Fantasy Football 2014: Kyle Rudolph, Norv Turner And Fantasy Goodness
I really, really don’t like Kyle Rudolph as player all that much. He has limited offensive upside between the twenties, lacks explosiveness and separation ability and has zero flash. However, he’s big, has good hands and makes plays in the end zone, which translates to fantasy success. And now, with Norv Turner joining him in 2014, I’ve gone from a hater to an investor.
Turner, one of the game’s more respected offensive minds, has been bringing out the best in his tight ends for years. Whether as an offensive coordinator or a head coach, Turner knows how to utilize the position in a way that no one else can, almost how Jimmy McGinty helped the great Shane Falco in The Replacements. Pain heals, chicks dig scars. Anyway, it appears that Turner will now try to get the best out of Rudolph with the Vikings. I guess you can call Norv Santa?
No. No, let’s not do that.
Turner’s TE Production
*2006 was in 8 games started for Davis.
Novacek also had another nice campaign in 1993, and made his first three Pro Bowl appearances with Turner on the sidelines. And as for Antonio Gates, we are all aware of how dominant he was in fantasy land back in the day, but Turner had a ton to do with that. In each of his six seasons alongside Norv, Gates hauled in at least seven touchdowns, while posting more than 110 targets in two of those seasons. Gates was a red zone machine during that time, but it’s also worth noting that Turner fully utilized him all over the field, as he averaged 13 yards per catch during those years, a very friendly number for a tight end. And during that span, only twice did Gates finish worse than TE3 in fantasy (7 and 13).
As for last season, Turner really did an incredible job with a Cleveland Browns offense that didn’t appear to have much going offensively before the season. He helped Cameron emerge into a top tier fantasy tight end, finishing as the number-five player at the position. In his first two seasons, Cameron hauled in 26 total passes. In one season with Norv Turner, he caught 80 balls, racking up an insane 117 targets, the third-most among tight ends. Interestingly enough, according to Pro Football Focus, Cameron ran 60.3 percent of his routes out of the slot, serving as a glorified wide receiver. Only Tony Gonzalez ran more routes out of the slot last year. That type of uptick in the slot could be huge for a guy like Rudolph who tends to make the majority of his noise in the red zone. Rudolph operated out of the slot just over 40 percent of the time last year, a respectable number, so if that trends upwards, his receptions and targets should also see an uptick. And you already know he is going to get looks up close, you know, when Adrian Peterson isn’t running it in.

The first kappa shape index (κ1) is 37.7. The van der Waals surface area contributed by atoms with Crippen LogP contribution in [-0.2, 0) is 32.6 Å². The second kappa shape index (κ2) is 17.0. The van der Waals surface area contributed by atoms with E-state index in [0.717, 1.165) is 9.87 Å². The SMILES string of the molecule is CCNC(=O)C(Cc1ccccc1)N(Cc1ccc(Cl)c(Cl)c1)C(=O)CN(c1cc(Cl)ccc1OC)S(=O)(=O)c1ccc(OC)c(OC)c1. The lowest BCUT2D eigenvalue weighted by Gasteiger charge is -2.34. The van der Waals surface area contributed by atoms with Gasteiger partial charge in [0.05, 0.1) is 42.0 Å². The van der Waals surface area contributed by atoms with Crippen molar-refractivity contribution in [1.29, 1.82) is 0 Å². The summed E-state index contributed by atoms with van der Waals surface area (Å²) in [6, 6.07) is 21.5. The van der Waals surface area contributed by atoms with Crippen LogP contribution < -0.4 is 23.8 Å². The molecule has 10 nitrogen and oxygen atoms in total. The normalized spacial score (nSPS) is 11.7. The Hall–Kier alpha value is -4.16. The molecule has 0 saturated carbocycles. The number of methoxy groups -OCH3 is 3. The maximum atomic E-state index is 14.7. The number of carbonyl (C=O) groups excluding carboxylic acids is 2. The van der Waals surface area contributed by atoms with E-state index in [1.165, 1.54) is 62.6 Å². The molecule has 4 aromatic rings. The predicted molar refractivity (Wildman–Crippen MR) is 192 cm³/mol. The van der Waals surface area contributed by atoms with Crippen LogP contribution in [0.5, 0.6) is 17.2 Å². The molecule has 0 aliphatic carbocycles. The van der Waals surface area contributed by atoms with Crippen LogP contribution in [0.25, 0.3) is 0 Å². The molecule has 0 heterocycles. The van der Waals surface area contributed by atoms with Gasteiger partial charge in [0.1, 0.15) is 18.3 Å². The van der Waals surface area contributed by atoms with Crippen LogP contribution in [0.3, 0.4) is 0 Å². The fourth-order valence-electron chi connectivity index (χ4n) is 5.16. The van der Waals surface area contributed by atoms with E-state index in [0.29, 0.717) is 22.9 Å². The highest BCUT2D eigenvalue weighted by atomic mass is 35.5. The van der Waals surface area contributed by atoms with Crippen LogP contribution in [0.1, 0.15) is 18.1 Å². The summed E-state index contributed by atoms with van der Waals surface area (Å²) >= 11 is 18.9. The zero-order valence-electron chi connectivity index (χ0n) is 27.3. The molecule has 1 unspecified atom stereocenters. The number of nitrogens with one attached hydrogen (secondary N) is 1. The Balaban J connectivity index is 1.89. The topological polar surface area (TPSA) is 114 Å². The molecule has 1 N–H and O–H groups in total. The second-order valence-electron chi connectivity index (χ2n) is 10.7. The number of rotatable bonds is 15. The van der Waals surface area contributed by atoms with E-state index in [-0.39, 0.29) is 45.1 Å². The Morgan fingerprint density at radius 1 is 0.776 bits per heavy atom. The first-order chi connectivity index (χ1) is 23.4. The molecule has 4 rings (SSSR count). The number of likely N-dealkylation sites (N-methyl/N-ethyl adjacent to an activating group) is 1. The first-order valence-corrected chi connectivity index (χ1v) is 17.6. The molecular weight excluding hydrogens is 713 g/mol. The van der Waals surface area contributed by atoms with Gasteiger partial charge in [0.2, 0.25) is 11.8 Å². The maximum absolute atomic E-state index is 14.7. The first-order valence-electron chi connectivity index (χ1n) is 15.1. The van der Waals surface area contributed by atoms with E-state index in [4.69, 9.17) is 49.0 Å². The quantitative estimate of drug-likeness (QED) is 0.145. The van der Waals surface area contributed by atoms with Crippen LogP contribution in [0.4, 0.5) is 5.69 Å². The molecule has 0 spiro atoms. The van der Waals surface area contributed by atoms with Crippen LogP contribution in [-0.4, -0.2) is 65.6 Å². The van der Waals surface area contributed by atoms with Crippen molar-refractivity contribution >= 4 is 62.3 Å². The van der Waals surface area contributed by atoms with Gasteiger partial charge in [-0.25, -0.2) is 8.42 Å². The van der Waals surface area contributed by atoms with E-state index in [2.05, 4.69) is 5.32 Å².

According to Larry Hartstein of CBS Sports, in six of the last seven seasons, Turner’s primary tight end has finished no worse than TE7 in fantasy land. And in 2012, Rudolph finished as the number 11 fantasy tight end, despite catching a pedestrian 53 balls. History tells us that Rudolph is going to see more looks this season, and if he can make more of a presence with the receptions, the sky is the limit, because we already know the type of touchdown potential this guy has. Unfortunately, Rudolph was limited to just eight games last season due to injury, but thanks to the improvement in his slot usage (37.1% to 40.2%), Rudolph would have at least caught 60 passes and seen 90 targets, a nice little spike in production from 2012.
After the top guys like Jimmy Graham and Rob Gronkowski, the tight end position is pretty much identical. You rarely know what you are going to get week-to-week, so why not look at a guy who has numbers behind him (or next to him)? There is serious upside here with Rudolph, and if you are worried about the ugly quarterback position in Minnesota, just remember Cleveland’s trio of below average signal callers from last year. Besides, the Vikings could very well land a guy like Johnny Manziel in the draft, and if they don’t, Matt Cassel is at least competent, and prefers checking it down to the tight ends and running backs, anyway. It’s hard to tell if I’m more of a believer in Norv than I am Rudolph.
Only time will tell.